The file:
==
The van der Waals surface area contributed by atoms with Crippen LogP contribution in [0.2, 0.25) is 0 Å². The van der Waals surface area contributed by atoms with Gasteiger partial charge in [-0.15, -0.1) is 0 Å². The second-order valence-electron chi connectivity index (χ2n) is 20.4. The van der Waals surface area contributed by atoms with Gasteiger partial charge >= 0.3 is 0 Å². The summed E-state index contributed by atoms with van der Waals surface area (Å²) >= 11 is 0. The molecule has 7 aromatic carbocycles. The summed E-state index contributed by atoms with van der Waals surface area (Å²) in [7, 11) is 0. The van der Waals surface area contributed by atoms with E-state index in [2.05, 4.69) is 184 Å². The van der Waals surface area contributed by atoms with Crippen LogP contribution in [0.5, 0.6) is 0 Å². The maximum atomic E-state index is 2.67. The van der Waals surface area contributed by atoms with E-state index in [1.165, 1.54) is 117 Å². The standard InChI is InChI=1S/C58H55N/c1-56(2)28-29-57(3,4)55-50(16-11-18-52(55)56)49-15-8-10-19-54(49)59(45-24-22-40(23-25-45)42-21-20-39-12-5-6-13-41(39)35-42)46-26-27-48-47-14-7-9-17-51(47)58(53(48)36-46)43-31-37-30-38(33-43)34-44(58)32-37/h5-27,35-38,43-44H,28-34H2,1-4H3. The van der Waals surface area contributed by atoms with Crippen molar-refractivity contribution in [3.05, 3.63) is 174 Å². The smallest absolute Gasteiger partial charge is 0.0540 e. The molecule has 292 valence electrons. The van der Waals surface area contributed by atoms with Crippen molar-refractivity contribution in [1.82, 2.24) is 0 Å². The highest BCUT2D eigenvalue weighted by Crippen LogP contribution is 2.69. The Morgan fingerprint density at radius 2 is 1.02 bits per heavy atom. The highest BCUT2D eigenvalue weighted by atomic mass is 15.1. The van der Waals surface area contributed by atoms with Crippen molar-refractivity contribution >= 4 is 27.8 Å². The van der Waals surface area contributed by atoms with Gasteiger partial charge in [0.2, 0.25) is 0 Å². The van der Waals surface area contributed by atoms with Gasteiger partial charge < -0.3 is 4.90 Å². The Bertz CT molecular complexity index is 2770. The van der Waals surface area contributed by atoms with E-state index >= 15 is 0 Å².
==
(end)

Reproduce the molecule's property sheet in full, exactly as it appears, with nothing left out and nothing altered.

The van der Waals surface area contributed by atoms with Crippen LogP contribution in [0.2, 0.25) is 0 Å². The van der Waals surface area contributed by atoms with Gasteiger partial charge in [-0.15, -0.1) is 0 Å². The second-order valence-electron chi connectivity index (χ2n) is 20.4. The van der Waals surface area contributed by atoms with Gasteiger partial charge >= 0.3 is 0 Å². The summed E-state index contributed by atoms with van der Waals surface area (Å²) >= 11 is 0. The molecule has 7 aromatic carbocycles. The summed E-state index contributed by atoms with van der Waals surface area (Å²) in [7, 11) is 0. The van der Waals surface area contributed by atoms with E-state index in [2.05, 4.69) is 184 Å². The van der Waals surface area contributed by atoms with Crippen LogP contribution in [0.5, 0.6) is 0 Å². The maximum atomic E-state index is 2.67. The van der Waals surface area contributed by atoms with E-state index in [1.165, 1.54) is 117 Å². The standard InChI is InChI=1S/C58H55N/c1-56(2)28-29-57(3,4)55-50(16-11-18-52(55)56)49-15-8-10-19-54(49)59(45-24-22-40(23-25-45)42-21-20-39-12-5-6-13-41(39)35-42)46-26-27-48-47-14-7-9-17-51(47)58(53(48)36-46)43-31-37-30-38(33-43)34-44(58)32-37/h5-27,35-38,43-44H,28-34H2,1-4H3. The van der Waals surface area contributed by atoms with Crippen molar-refractivity contribution in [3.05, 3.63) is 174 Å². The smallest absolute Gasteiger partial charge is 0.0540 e. The molecule has 292 valence electrons. The van der Waals surface area contributed by atoms with Crippen molar-refractivity contribution in [1.82, 2.24) is 0 Å². The highest BCUT2D eigenvalue weighted by Crippen LogP contribution is 2.69. The Morgan fingerprint density at radius 2 is 1.02 bits per heavy atom. The highest BCUT2D eigenvalue weighted by atomic mass is 15.1. The van der Waals surface area contributed by atoms with Crippen molar-refractivity contribution >= 4 is 27.8 Å². The van der Waals surface area contributed by atoms with Gasteiger partial charge in [0.2, 0.25) is 0 Å². The van der Waals surface area contributed by atoms with Gasteiger partial charge < -0.3 is 4.90 Å². The Bertz CT molecular complexity index is 2770. The van der Waals surface area contributed by atoms with E-state index >= 15 is 0 Å².